June 21, 2024
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The Journey Toward Joyful Living

Reviewing: “Is It Ever Enough?” By Sarah Pachter. Feldheim Publishers. 2022. English. Hardcover. 369 pages. ISBN-13: 978-1680255195.

“Is It Ever Enough?” by Sarah Pachter answers a question that every human asks in one form or another: How can I be happy?

The book reads like an intense conversation with a wise and dear friend. Right at the opening, Pachter shares her struggle with her own need for “perfect.” She confides, “How ironic, then, is it for me to write about being satisfied with imperfection, and then agonize over a book title?” Which leads her to: “Here’s the secret: There is no such thing as a perfect title, a perfect book, or a perfect anything.”

True. But this book comes very close.

“Is It Ever Enough?” is a deceptively light read because so much meaning is wrapped in a delightful blend of Torah teachings, guidance from professionals, and stories of celebrities and laypeople. We’re allowed glimpses into Pachter’s kitchen and even into her thoughts, as we contemplate the serious work of “Taking steps towards greatness.” The author’s journey is easy to relate to. We see her at bedtime, when she wants her children to brush their teeth and they want to do anything but. “Every fiber in my body was itching to shout. Instead, I sang.”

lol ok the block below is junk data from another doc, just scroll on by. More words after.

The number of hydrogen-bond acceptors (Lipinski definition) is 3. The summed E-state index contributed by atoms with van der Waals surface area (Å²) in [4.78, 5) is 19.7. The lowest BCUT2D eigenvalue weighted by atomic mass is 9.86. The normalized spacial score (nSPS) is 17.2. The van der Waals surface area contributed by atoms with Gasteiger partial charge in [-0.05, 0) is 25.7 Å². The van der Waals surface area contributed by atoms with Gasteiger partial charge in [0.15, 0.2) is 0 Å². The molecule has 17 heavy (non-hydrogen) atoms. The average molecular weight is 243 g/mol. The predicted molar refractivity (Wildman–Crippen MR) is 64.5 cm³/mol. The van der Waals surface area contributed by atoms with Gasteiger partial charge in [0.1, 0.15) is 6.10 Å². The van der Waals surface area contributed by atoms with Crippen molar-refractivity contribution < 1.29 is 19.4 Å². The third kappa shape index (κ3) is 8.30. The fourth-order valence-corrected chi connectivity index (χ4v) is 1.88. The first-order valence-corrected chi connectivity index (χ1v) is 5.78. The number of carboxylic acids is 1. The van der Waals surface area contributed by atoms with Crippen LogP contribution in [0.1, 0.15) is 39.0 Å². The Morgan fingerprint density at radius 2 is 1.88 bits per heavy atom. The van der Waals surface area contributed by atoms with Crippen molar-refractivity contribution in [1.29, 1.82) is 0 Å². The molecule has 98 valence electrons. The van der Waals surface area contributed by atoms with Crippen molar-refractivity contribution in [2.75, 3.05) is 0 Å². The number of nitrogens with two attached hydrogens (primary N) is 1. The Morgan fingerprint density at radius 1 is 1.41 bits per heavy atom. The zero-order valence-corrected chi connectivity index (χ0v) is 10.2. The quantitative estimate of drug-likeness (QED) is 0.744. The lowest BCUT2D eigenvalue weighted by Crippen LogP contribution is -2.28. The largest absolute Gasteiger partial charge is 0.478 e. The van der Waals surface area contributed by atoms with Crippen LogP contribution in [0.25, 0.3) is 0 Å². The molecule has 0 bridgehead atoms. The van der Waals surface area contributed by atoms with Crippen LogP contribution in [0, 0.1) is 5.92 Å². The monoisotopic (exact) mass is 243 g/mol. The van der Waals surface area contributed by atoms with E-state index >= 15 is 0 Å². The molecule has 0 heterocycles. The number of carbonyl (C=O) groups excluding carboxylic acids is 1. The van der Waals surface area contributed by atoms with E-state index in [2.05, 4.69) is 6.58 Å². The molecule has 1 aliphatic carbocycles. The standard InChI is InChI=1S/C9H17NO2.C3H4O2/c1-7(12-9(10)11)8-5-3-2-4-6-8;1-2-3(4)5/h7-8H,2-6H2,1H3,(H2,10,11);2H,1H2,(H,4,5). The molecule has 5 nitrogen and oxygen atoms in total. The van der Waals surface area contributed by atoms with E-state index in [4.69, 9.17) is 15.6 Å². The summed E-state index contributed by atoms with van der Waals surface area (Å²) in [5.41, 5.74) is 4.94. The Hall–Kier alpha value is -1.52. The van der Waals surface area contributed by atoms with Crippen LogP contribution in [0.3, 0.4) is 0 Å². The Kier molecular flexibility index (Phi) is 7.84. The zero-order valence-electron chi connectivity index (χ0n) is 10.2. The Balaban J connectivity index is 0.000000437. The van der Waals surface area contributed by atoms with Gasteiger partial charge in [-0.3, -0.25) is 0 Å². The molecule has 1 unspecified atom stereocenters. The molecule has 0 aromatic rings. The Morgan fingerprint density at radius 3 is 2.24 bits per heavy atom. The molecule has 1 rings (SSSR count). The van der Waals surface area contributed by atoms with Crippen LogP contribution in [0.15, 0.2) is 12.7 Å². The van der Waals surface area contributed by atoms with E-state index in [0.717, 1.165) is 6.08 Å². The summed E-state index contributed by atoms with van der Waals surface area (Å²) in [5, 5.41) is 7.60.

I enjoyed the read, but, even more, I appreciated how “user-friendly” the tools are. For example, I plan to visualize my own “anger hat” when my temper flares.

It’s a comprehensive work that covers a wide range of topics including how to thrive with what we’ve been given, and how to connect to Hashem in a way that is authentic and joyous. There are added shots of inspiration for each of the Yomim Tovim, and attention to challenges that Sarah terms “ba’leilos. It is so dark that the solution is happening, yet we can’t see it—even if it is right in front of us.” Throughout this book, we are bolstered by sage advice such as the quote from Rebbetzin Rachel Miller, “Learn how to bear the discomfort of the moment.”

One of my favorite stories, and one that serves well as an analogy for the entirety of this work, is of the day that Pachter took her young children on a tour of Los Angeles. She describes the view from the upper level of the double-decker bus. They passed a construction site and watched in fascination as concrete was poured. It was the same construction site that, in her daily rush, caused irritating traffic clogs. She reminds us, “Sometimes all we need is a new view, and life becomes enchanting again.”

For me, this brave and meaningful book enables that view.

By Devorie Kreiman

 

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